Power from the Vineyard Wind offshore wind project was delivered to the New England grid for the first time. At 11:52 pm on Tuesday, one turbine delivered approximately 5 MW of power, with additional testing expected to happen both on and offshore in the coming weeks. The project expects to have five turbines operating at full capacity early in 2024.
“This is a historic moment for the American offshore wind industry,” said Massachusetts Gov. Maura Healey. “Soon, Vineyard Wind will be producing power equivalent to over 400,000 Massachusetts households. This is clean, affordable energy made possible by the many advocates, public servants, union workers and business leaders who worked for decades to accomplish this achievement. As we look ahead, Massachusetts is on a path toward energy independence thanks to our nation-leading work to stand up the offshore wind industry.”
Power from the project interconnects to the New England grid in Barnstable, transmitted by underground cables that connect to a substation further inland on Cape Cod. Once completed, the project located 15 miles off the coast of Martha’s Vineyard will be composed of of 62 wind turbines generating 806 MW.
Vineyard Wind 1 is jointly owned by renewables investor Copenhagen Infrastructure Partners and developer Avangrid Renewables. The project is being developed and constructed by Avangrid and Vineyard Offshore, CIP’s affiliated development company working on U.S. offshore projects. In August 2022, Avangrid signed an agreement to assume responsibility as the operations and maintenance services provider for Vineyard Wind 1 once the project achieves commercial operations.
“2023 was a historic year defined by steel in the water and people at work. Today, we begin a new chapter and welcome 2024 by delivering the first clean offshore wind power to the grid in Massachusetts,” said Avangrid CEO Pedro Azagra. “We’ve arrived at a watershed moment for climate action in the U.S., and a dawn for the American offshore wind industry. As we build on this tremendous progress and work to deliver the full capacity of this historic project, we continue to stand proudly with all the partners that made this achievement possible, including the Biden Administration and the Healey-Driscoll Administration.”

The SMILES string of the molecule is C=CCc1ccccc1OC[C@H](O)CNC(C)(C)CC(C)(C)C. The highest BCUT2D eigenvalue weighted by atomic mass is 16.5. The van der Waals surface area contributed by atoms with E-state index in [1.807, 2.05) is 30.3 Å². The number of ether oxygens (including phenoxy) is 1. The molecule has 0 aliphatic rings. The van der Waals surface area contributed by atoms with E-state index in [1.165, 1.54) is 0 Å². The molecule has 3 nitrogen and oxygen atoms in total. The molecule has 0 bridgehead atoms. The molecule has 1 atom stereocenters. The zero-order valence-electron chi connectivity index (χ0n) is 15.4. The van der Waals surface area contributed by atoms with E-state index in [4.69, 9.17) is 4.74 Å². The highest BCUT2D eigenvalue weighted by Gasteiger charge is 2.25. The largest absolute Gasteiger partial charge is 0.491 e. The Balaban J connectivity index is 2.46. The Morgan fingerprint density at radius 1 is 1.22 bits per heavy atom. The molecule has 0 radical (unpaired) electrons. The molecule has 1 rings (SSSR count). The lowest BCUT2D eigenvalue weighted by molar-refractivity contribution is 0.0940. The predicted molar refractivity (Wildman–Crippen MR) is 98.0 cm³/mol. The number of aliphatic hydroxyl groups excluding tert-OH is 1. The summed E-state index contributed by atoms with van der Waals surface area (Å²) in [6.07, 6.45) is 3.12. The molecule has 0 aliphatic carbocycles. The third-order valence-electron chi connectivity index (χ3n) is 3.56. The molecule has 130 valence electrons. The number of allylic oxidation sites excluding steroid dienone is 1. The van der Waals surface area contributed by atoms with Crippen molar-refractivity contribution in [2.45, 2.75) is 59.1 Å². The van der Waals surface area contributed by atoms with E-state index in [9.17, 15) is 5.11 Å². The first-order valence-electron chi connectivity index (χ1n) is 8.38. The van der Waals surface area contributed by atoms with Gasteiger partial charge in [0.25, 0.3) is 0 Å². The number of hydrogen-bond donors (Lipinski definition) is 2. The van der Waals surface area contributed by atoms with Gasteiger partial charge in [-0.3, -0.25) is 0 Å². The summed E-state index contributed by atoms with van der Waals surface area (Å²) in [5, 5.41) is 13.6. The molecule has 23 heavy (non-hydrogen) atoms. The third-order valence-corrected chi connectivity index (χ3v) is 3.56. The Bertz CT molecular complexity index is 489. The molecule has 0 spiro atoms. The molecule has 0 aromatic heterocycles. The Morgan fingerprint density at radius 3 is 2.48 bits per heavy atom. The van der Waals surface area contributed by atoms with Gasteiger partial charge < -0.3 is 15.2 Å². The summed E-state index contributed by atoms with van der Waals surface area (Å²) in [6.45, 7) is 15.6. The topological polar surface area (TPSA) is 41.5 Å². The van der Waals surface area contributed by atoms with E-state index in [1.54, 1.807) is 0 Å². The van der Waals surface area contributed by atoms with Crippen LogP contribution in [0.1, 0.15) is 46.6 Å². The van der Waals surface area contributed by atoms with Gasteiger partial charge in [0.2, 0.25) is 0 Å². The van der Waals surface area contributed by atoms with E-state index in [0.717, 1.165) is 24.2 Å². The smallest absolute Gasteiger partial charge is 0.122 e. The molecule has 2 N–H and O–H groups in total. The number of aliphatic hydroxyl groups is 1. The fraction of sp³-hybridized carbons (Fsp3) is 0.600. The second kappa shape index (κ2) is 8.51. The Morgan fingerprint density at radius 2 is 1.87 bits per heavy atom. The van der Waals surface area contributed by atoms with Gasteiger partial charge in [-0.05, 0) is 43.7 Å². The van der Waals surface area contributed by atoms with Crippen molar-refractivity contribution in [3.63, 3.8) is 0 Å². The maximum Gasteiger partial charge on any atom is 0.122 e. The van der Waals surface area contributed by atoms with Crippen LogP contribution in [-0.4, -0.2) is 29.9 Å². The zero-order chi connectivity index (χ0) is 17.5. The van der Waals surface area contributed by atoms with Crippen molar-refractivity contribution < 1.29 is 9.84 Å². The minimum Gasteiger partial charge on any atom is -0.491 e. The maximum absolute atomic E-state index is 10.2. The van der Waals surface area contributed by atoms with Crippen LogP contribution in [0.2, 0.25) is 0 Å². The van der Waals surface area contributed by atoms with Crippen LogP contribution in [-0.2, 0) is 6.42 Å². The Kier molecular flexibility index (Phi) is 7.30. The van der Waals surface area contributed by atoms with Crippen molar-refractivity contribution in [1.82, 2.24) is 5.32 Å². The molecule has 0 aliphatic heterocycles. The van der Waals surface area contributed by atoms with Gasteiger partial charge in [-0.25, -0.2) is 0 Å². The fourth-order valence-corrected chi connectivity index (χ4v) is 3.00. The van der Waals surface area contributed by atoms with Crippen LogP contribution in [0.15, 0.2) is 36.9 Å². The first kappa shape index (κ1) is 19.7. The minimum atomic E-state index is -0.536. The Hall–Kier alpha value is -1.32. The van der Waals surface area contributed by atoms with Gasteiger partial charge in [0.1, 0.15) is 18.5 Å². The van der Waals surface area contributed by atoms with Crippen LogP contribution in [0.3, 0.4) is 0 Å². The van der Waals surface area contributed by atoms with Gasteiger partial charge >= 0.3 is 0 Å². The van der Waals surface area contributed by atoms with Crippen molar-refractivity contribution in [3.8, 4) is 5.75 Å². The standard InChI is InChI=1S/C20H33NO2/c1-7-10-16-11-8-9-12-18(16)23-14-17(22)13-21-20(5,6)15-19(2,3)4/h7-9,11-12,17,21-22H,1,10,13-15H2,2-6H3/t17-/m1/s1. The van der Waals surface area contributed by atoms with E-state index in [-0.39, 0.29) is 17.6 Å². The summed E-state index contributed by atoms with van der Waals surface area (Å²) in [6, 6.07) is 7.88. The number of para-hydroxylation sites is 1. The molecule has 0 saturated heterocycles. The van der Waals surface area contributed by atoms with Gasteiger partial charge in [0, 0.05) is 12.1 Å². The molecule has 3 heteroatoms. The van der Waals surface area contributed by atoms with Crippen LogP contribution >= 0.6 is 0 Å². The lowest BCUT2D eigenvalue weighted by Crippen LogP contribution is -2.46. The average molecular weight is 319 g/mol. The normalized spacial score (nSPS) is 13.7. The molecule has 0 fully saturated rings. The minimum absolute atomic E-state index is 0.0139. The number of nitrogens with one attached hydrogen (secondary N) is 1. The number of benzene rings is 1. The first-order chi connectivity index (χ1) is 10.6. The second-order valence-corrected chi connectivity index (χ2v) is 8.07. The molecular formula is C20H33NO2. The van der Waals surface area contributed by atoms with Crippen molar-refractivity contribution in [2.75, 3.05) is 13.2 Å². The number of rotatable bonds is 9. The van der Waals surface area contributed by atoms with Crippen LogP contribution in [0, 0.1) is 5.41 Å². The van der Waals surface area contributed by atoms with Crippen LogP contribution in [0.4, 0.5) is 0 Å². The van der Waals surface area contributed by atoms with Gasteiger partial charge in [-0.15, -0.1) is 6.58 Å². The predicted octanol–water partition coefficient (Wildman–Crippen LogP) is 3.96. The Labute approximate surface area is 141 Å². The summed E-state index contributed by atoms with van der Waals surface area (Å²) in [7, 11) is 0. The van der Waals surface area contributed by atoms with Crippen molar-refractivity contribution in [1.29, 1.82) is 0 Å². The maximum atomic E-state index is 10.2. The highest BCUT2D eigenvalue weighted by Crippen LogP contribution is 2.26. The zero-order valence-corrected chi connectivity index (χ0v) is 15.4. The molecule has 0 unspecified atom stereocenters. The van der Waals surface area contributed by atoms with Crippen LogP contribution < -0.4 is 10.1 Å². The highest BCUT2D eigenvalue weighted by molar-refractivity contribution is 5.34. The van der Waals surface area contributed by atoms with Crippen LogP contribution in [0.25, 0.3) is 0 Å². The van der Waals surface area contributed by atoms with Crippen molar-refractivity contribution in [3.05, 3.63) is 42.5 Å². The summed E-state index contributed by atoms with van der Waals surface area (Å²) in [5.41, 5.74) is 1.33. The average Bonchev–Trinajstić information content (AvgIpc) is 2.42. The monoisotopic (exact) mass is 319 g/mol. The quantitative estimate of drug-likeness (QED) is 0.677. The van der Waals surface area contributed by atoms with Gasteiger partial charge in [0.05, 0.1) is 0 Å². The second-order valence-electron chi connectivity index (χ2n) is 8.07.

From the outset of this project, Vineyard Wind recognized the importance of building and supporting a workforce of local, highly skilled, and diverse tradespeople. The valuable collaboration with union leadership on this project is a prime example of how this new industry can be a responsive member of the communities it serves, ensuring accessible and family-sustaining careers.
“This truly is a milestone for offshore wind and the entire renewable industry in North America. For the first time we have power flowing to the American consumers from a commercial-scale wind project, which marks the dawn of a new era for American renewables and the green transition,” said Tim Evans, partner at CIP, and head of North America. “By delivering first power, we have broken new ground and shown a viable path forward with power that is renewable, locally produced and affordable. Much of the credit for this milestone must go to our local partners, labor leaders and the project’s skilled union workforce, and local communities from New Bedford to Barnstable.”
Vineyard Wind began offshore construction in late 2022, achieved steel-in-the-water in June, and completed the nation’s first offshore substation in July. Construction flows through the New Bedford Marine Commerce Terminal. In July 2021, Vineyard Wind signed the first Project Labor Agreement for an offshore wind project in the United States, which outlined the creation of 500 union jobs through the project. On December 14, 2023, project shareholders announced that Vineyard Wind 1 has delivered nearly double of its commitment through the PLA by creating 937 union jobs through two years of construction.
News item from Copenhagen Infrastructure Partners
Filed Under: News, Offshore wind, Projects